University of Akron Economic Forum Focuses on Workforce Development

All over the United States, hiring increases and the employment rate is low.

Yet inflation is high, forcing people to pay more for food, fuel, housing and more.

And the number of people in employment still lags behind pre-COVID-19 days as the nation continues to work to get back to normal amid an evolving pandemic.

What better time to talk about how workforce development can improve the lives of people in Ohio?

That was the goal Thursday in front of about 250 people at the annual meeting Ohio Economic Forum at the University of Akron, with Loretta Mester, President and CEO of the Federal Reserve Bank of Cleveland, as keynote speaker. Mester spoke about the lessons the Fed has learned over four decades on workforce development, discussed what the Fed is doing to combat today’s high inflation, and took part in a panel discussion.

Resources for job prospects

Mester said she hoped the audience in the Taber Student Union Grand Ballroom came away with an understanding of the Federal Reserve’s experience in workforce and community development and “resources for potential employers and employees to understand their job prospects”.

Keynote speaker Loretta Mester, president and CEO of the Federal Reserve Bank of Cleveland, smiles as she is introduced at the Ohio Economic Forum on Thursday.

“I hope people in government agencies and educational agencies and employers here, private sector employers, understand that it really takes a commitment from everyone on these entities working together to really move the needle here,” she said. “And I think it’s in everyone’s interest that we do that, because that workforce really is the backbone of a strong economy.”

The annual Akron forum brings people together to discuss economic issues facing northeast Ohio and elsewhere.

The theme for Thursday afternoon’s two-hour event was “Education and Workforce Development: Key to Ohio’s Economic Future.” The program was born from a recent publication co-authored by Ali Enami, an assistant professor of economics at the university, who said increasing teacher compensation in high-poverty school districts is the most cost-effective way for Ohio to improve student test scores in these districts.

4 Common Themes for Successful Workforce Development

The Federal Reserve’s decades of research and outreach have determined that successful workforce development efforts have four common themes, Mester said:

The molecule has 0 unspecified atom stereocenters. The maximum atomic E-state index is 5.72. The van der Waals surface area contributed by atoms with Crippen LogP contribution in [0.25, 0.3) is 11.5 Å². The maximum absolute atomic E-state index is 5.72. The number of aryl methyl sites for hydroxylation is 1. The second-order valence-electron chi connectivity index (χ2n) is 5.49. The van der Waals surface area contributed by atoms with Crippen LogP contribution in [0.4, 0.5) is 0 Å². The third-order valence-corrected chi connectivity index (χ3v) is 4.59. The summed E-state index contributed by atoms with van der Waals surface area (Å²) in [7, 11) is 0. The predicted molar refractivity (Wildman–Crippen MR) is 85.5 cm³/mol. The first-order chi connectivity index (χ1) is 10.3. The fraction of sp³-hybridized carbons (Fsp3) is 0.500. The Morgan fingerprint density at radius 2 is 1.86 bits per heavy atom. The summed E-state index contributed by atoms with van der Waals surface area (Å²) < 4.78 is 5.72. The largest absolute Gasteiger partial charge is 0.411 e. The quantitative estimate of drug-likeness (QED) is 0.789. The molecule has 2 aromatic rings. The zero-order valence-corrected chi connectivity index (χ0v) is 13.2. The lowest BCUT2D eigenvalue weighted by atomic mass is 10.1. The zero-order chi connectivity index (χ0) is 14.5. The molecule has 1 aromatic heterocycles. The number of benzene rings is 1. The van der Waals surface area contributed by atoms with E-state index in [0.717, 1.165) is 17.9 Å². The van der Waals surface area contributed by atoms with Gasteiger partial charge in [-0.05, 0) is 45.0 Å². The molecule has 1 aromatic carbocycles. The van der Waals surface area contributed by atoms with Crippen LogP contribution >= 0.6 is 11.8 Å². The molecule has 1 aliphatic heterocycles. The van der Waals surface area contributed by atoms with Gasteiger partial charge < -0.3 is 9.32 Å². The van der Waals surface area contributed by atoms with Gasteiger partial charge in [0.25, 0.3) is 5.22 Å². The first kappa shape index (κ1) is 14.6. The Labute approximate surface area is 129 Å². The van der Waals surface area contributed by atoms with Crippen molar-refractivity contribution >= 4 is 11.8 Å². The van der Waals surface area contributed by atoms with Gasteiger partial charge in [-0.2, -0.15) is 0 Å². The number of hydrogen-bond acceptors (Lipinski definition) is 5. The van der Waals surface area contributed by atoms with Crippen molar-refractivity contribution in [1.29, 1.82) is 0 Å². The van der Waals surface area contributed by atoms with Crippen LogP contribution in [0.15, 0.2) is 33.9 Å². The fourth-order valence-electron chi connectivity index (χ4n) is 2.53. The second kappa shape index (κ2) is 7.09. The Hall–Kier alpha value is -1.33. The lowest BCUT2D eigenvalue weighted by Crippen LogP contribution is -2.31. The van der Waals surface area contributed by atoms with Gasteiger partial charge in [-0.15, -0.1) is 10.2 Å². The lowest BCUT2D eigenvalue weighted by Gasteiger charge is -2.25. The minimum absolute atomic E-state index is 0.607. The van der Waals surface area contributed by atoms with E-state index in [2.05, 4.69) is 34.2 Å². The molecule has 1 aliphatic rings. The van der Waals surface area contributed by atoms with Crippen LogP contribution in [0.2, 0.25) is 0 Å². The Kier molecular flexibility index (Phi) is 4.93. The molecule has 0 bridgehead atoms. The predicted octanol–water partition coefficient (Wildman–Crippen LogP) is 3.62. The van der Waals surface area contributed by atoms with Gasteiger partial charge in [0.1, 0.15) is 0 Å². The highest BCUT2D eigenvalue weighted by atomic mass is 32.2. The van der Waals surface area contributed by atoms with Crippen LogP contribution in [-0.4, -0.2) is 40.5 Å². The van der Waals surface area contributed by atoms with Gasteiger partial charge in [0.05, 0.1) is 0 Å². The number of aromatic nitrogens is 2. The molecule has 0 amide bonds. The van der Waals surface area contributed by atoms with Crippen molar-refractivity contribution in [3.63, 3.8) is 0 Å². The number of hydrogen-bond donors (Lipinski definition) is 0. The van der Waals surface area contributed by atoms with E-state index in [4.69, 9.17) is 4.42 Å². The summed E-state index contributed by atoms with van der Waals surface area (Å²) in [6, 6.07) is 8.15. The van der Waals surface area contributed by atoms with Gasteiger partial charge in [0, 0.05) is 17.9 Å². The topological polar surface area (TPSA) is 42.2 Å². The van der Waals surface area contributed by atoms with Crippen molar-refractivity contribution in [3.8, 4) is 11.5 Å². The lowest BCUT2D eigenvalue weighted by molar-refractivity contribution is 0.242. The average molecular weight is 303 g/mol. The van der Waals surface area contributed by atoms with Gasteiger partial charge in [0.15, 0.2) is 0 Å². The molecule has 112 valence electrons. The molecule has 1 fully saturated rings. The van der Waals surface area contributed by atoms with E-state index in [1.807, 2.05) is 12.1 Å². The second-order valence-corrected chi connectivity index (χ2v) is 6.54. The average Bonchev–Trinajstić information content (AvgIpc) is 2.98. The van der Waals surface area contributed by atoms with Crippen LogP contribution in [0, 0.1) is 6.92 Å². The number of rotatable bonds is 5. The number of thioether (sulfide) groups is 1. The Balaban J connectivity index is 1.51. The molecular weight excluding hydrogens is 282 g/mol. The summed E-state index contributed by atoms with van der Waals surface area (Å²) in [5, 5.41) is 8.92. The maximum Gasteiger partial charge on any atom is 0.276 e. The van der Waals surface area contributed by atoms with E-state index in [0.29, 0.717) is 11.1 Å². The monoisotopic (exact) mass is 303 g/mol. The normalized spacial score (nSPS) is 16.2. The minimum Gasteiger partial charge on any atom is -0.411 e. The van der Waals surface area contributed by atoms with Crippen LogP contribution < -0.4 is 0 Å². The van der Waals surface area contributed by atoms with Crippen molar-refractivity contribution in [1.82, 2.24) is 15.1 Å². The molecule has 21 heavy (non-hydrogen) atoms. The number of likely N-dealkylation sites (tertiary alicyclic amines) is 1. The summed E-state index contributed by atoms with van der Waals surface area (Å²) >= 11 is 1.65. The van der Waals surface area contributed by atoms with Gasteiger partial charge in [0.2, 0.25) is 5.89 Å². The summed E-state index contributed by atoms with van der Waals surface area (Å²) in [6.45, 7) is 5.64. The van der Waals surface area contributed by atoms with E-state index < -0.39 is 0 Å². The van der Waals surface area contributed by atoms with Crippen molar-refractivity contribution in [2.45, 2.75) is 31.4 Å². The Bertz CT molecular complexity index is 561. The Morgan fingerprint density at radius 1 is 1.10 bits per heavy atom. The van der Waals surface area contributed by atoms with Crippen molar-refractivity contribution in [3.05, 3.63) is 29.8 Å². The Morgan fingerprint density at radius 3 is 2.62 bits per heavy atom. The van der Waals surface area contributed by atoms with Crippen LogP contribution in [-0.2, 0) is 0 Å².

• Collaboration and engagement between public, private and not-for-profit entities.

• Communication between employers, employees and trainers is necessary to ensure programs are addressing the right issues.

• Place questions. Employers are often attracted to places that will attract workers.

• Workforce development programs should be regularly evaluated to see if they are effective.

Inflation is the “biggest challenge”

After his speech, Mester participated in a panel discussion with Michele Campbell, executive director of the LeBron James Foundation; Christina Collins, who represents eight northeast Ohio counties on the State Board of Education; and Jill Penrose, chief of staff and administrative officer of JM Smucker Co. in Orrville.

The James Foundation works to help troubled adults and children, Campbell said. The pandemic has set school-age children back, and the foundation is working to help them make up for all the ground they’ve lost over the past two years, she said.

Loretta Mester, President and CEO of the Federal Reserve Bank of Cleveland, delivers the keynote address at the 2022 Ohio Economic Forum in Akron.

Mester said high inflation is currently affecting low-income people more than high-income people, as the costs of essential goods and services are rising faster than the costs of non-essentials. The Federal Reserve is taking steps to curb inflation, she said.

“We have to bring it down. We have to get it under control,” she said. “That’s our biggest challenge now.”

Beacon Journal reporter Jim Mackinnon can be reached at 330-996-3544 or [email protected] Follow him @JimMackinnonABJ on Twitter or

Melvin B. Baillie